Earlier today Becca asked a question that people have asked in one form or another for countless generations: why do writers write? I see the answer as being in the same vein as the answer to "Why do people climb mountains?" The response — "Because it's there" — will either answer the question or lead to further queries that try to dig down to the very core of its meaning: because we can.
Writers write because they can, just like players play, singers sing, bakers bake, and fathers … fath[1. One day I might just look up the etymology of "father". Something tells me it did not come from fath.]. And who can blame them? There's a lot a person can find alluring about writing. Ideas that we transcribe can be transmitted to an immeasurable number of people over a period spanning centuries if not longer. Writing is currently the only way for a person to achieve some measure of immortality. Writing is currently the most intimate way for an idea to be shared. My mind to your mind. My thoughts to your thoughts.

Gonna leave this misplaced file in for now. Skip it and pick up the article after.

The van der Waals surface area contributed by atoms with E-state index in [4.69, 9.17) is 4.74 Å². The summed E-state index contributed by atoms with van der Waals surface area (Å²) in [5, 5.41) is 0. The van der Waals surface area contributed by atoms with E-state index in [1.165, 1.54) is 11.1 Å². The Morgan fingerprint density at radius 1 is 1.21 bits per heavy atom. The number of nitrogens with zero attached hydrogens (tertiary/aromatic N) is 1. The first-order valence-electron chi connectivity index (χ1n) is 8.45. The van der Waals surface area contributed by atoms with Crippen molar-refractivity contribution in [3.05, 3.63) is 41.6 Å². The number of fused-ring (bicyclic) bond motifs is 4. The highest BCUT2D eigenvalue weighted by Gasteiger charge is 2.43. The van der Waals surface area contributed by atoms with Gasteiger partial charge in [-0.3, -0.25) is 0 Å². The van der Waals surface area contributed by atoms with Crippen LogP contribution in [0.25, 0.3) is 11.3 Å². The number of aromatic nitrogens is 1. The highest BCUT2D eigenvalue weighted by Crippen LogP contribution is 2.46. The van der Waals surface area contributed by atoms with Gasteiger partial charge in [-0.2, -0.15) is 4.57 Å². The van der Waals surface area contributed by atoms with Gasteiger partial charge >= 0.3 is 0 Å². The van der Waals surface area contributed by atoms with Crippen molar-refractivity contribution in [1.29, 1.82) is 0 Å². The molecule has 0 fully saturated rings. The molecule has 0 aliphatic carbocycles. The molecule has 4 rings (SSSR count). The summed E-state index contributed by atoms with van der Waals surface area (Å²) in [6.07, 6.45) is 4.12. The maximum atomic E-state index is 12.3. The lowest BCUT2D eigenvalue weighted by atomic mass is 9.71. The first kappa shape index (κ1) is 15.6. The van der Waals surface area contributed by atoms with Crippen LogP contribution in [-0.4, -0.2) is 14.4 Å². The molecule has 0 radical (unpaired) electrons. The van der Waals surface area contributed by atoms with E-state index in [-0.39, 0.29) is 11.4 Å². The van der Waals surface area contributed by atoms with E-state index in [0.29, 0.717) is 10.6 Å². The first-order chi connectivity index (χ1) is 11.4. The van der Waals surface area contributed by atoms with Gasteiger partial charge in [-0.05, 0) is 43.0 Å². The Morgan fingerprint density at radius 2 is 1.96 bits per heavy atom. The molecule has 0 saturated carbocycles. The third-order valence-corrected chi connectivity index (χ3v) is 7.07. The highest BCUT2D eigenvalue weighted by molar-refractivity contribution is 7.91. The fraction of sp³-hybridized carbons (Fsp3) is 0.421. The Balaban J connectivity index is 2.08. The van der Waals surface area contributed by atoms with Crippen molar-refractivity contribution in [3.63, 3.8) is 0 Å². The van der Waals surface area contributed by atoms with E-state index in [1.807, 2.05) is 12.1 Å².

Writing is the closest we'll get to a Vulcan mind-meld for at least another quarter century.
For me, though, the reason I write is because this gives me a chance to think. Writing is an outlet that requires a certain amount of structure in order for it to work. Notes, be they scribbled on paper or hastily typed in list form somewhere, are unstructured and generally meaningless without context. It's this context that I seek when putting ideas into some sort of document. Not every attempt is successful, but this is a necessary part of the process. Thoughts need to be refined over time. Context must be examined for gaps or irregularities. Any concept that cannot be defined is an incomplete theory or worse; an unjustified belief.
When thinking is secondary, then I like to write just because it gives me an opportunity to share a story with the world, no matter how trivial or asinine. Not many people will care if my phone's display has burn in, if I walked in a stream with my son, or if I made paper boats in my youth. This is completely fine, too, as I'm not writing for a large audience.
I write because I can — because I want to.